Another day, another accolade for California cuisine. Maybe it’s that we boast more square miles than most states. Maybe it’s because chefs aspire to travel to California and create world class cuisine. Maybe it’s because the produce comes from our backyard and things like “organic,” “fresh” and “local” are the norm. Or maybe it’s because the food here just tastes better. Whatever the reason, we’re loving all the California food love.
Seems like just yesterday we were thrilled to see California dominate OpenTable’s “Top 100 Hot Spot Restaurants in America” list (a whopping 22 featured restaurants reside in the Golden State).
Today, we present Conde Nast Traveler’s “America’s Best Food Cities: Readers’ Choice Awards 2014,” where California claimed a total of five cities, four in the Top 10.
When going over the list of the five cities we couldn’t help but notice how perfectly the towns are laid out along the coast, putting the wheels in motion for a delicious idea…start in Santa Barbara and head north to Healdsburg for a flavor-packed tour of California.
Here’s a look at California’s five ‘best food cities,’ presented from south to north—the ultimate foodie road trip!
#18 Santa Barbara
Begin your culinary journey in coastal Santa Barbara. Described as “part upper-crust beach retreat, part college town,” Santa Barbara likely lands on the list for its booming wine scene (and with great wine comes great food). “Bouchon (not of Thomas Keller’s empire) serves up California-inspired French fare, while Public Market, which opened in 2012, brings together a wealth of regional, artisanal purveyors, including Belcampo Meat Co., Flagstone Pantry, and Crazy Good Bread Co.” But good food doesn’t have to be expensive or gourmet. Don’t miss out taqueria La Super-Rica. According to Traveler, “It was Julia Child’s favorite spot for Mexican food. If it’s good enough for Julia, it’s certainly good enough for the rest of us.”
Next, continue up the coast to Carmel-by-the-Sea. This tiny hamlet along 17-Mile Drive packs a big culinary punch. Says Traveler, “Fine dining is abundant, catering to the golf crowds and San Francisco weekend trippers; our readers enjoy Aubergine at the L’Auberge Carmel, a Relais & Châteaux property, where the daily changing eight-course tasting menu takes advantage of seasonal ingredients and a 2,500-bottle wine cellar.” While most people come to Carmel-by-the-Sea to relax and either retire to their hotel or leave town early, if you’re looking for late night eats, head to Brophy’s Tavern, a delectable gastropub that stays open until 11 pm.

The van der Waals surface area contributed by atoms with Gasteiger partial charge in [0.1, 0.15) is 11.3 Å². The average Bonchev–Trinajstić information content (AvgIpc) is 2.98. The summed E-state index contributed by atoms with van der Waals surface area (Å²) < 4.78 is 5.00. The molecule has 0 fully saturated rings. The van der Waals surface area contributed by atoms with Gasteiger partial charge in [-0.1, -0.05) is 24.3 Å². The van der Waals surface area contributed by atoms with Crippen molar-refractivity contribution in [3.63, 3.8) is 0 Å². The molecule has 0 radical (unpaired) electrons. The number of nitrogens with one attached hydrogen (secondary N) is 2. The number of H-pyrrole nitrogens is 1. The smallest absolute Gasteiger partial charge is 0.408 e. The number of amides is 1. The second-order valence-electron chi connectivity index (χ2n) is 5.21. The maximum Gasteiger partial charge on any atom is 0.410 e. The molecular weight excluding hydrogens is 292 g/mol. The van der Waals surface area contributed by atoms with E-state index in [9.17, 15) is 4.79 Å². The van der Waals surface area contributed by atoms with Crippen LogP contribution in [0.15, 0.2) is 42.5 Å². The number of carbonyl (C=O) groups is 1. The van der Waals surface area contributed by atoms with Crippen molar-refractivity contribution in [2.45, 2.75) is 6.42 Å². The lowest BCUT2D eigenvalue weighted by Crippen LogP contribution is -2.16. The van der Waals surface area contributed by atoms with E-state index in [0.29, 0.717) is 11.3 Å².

#4 San Francisco
Once you’ve taken in the seaside towns of Santa Barbara and Carmel, you’ll be ready for some City vibes. We were shocked to see that San Francisco didn’t even get a mention on the OpenTable list, so fourth seems a bit more fitting. Traveler points out that “conscientious cooking has long been the zeitgeist in the Bay Area; the American obsession with local and seasonal ingredients radiates from here.” And then describes a newer wave of restaurants focused on bold flavors and progressive techniques, “Newer to the scene is the ascent of the marathon tasting menu…chefs like Daniel Patterson at Coi, Corey Lee at Benu and Josh Skenes at Saison. On the other end of the spectrum are casual spots like chef April Bloomfield’s Tosca Cafe and State Bird Provisions.” Also mentioned, and rightly so, are the many bakeries. So be sure to start your morning off with fresh-baked deliciousness from the likes of Tartine, Craftsman & Wolves or B Patisserie, before heading north towards Wine Country.
With a happy, full belly, cross the Golden Gate Bridge, wind through Marin County and make your way to Napa. It should come as no surprise that a region home to two 3-Michelin Star rated restaurants (French Laundry and Restaurant at Meadowood) would be high on the list. But in Napa, gourmet comes in many shapes and sizes. Says Traveler, “High-end food takes on a more relaxed air at places like the newly remodeled Solbar in Calistoga, Napa’s upscale pizza and salumi haven Oenotri, and certainly the French Laundry’s siblings Ad Hoc and Bouchon. Wine country also appreciates a good burger—witness the ongoing love of the tavern fare at Goose & Gander and the cheeseburgers that have drawn crowds at Gott’s Roadside for the past 65 years.”
After you’ve explored the delectable wonders of Napa, cruise back west towards Sonoma County (stopping at wineries along the way, of course) and end your journey in the charming town of Healdsburg. “This beautiful and fun-loving town is shaping up to be Sonoma County’s darling,” wrote Traveler. “Healdsburg is filled with quiet, charming inns; excellent farm-fresh food; and a small but bustling city center.” Healdsburg burst onto the national restaurant scene in 2002 when New York Chef Charlie Palmer opened Dry Creek Kitchen in Hotel Healdsburg. The legacy of fine dining in Healdsburg continues today with restaurants like Campo Fina, Mateo’s Cocina Latina, Spoonbar and, local favorite, Scopa, “This unpretentious Italian spot gets the ‘keep it simple’ thing just right with starters like grilled romaine doused in anchovy-garlic dressing—wonderfully salty and lightly warmed. Wood-fired pizzas have thin, blistered crusts that rival the real thing in Italy.”
We’re ready to rent a convertible, gas up the car and head up the coast. Who’s with us?